Anthony Brown was one of two sons of a father in the Royal Navy and a mother of Armenian descent who spoke several languages. The family lived in a number of places primarily on the south coast of England. Brown attended Cranleigh School, where his interest in science evolved past the “inevitable chemistry set.” The British system of education required that he study three related subjects, so he reluctantly gave up history. At the University of Cambridge he found chemistry dull but liked genetics and the history and philosophy of science. He decided to spend his third year in genetics. Two laboratory experiences and a brief foray into the “real world” convinced Brown he wanted to do science, so he entered a PhD program at the University of Edinburgh.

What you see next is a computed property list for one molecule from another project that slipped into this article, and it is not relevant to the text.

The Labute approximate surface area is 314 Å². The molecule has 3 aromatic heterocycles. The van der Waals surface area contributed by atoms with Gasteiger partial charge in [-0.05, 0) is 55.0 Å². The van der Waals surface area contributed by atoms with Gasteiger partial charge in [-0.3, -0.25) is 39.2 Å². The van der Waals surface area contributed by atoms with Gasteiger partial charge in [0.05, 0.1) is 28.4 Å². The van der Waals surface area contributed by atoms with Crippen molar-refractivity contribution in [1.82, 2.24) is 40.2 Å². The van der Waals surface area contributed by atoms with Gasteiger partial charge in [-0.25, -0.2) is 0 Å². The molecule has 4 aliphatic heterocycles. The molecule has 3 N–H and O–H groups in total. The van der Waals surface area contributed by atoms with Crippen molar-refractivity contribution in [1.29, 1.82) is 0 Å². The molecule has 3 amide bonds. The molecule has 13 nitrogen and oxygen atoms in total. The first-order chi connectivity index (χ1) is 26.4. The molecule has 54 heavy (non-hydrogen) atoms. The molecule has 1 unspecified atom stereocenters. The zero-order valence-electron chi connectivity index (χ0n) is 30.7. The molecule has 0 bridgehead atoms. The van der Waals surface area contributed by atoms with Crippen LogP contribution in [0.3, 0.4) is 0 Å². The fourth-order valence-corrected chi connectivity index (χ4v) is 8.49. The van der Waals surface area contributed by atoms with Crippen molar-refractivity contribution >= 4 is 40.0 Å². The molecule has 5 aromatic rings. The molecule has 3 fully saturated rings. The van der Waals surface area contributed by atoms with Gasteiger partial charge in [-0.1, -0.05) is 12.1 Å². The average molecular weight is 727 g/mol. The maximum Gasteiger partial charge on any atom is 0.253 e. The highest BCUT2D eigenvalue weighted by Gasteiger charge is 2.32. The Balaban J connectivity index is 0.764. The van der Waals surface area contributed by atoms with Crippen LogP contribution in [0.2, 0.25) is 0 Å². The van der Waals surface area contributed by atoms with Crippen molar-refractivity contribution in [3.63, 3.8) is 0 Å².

Degree in hand, Brown spent two postdoctoral years in Pierre Chambon’s lab at the Institute for Genetics and Cellular and Molecular Biology in Strasbourg, France, and three years in Harold Varmus’ lab at University of California, San Francisco. At this point he was ready for his own lab and was being recruited by the Imperial Cancer Research Fund (ICRF) in London, England. He sought competing offers and found Cornell University’s superior. Brown says science in the United States has better funding, access to more graduate students, and a smaller teaching load. His work is moving toward developmental biology; he hopes in future to understand differentiation pathways better. He likes a smaller lab, giving him some trainees and workers but not requiring ceding of control. He says the Pew meetings have given him the opportunity to learn about areas he would not otherwise have investigated, with the result that he is now working on developmental biology as well as the molecular biology of cancer. Brown finds the conflict between religion and science, as represented by Genesis and DNA, fascinating; his only religious connection is musical.